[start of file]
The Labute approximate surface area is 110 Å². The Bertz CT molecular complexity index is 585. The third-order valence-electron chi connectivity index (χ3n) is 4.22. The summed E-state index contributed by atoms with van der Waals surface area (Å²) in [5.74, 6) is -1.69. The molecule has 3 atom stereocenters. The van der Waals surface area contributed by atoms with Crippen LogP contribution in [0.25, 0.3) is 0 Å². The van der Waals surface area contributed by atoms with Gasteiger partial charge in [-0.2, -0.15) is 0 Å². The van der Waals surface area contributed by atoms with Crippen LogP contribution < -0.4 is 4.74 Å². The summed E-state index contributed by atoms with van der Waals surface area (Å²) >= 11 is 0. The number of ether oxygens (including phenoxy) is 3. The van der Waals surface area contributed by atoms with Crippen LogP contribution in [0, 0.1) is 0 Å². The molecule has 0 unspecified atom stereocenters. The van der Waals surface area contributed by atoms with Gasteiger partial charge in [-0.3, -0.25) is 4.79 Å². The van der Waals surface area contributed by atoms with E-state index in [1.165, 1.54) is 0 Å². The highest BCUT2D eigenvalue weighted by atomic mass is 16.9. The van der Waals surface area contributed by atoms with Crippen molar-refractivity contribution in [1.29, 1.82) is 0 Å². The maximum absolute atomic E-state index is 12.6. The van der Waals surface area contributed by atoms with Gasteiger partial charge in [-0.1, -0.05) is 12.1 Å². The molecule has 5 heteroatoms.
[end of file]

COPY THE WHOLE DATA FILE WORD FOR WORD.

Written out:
The Labute approximate surface area is 110 Å². The Bertz CT molecular complexity index is 585. The third-order valence-electron chi connectivity index (χ3n) is 4.22. The summed E-state index contributed by atoms with van der Waals surface area (Å²) in [5.74, 6) is -1.69. The molecule has 3 atom stereocenters. The van der Waals surface area contributed by atoms with Crippen LogP contribution in [0.25, 0.3) is 0 Å². The van der Waals surface area contributed by atoms with Gasteiger partial charge in [-0.2, -0.15) is 0 Å². The van der Waals surface area contributed by atoms with Crippen LogP contribution < -0.4 is 4.74 Å². The summed E-state index contributed by atoms with van der Waals surface area (Å²) >= 11 is 0. The number of ether oxygens (including phenoxy) is 3. The van der Waals surface area contributed by atoms with Crippen LogP contribution in [0, 0.1) is 0 Å². The molecule has 0 unspecified atom stereocenters. The van der Waals surface area contributed by atoms with Gasteiger partial charge in [-0.3, -0.25) is 4.79 Å². The van der Waals surface area contributed by atoms with E-state index in [1.165, 1.54) is 0 Å². The highest BCUT2D eigenvalue weighted by atomic mass is 16.9. The van der Waals surface area contributed by atoms with Crippen molar-refractivity contribution in [1.29, 1.82) is 0 Å². The maximum absolute atomic E-state index is 12.6. The van der Waals surface area contributed by atoms with Gasteiger partial charge in [-0.1, -0.05) is 12.1 Å². The molecule has 5 heteroatoms.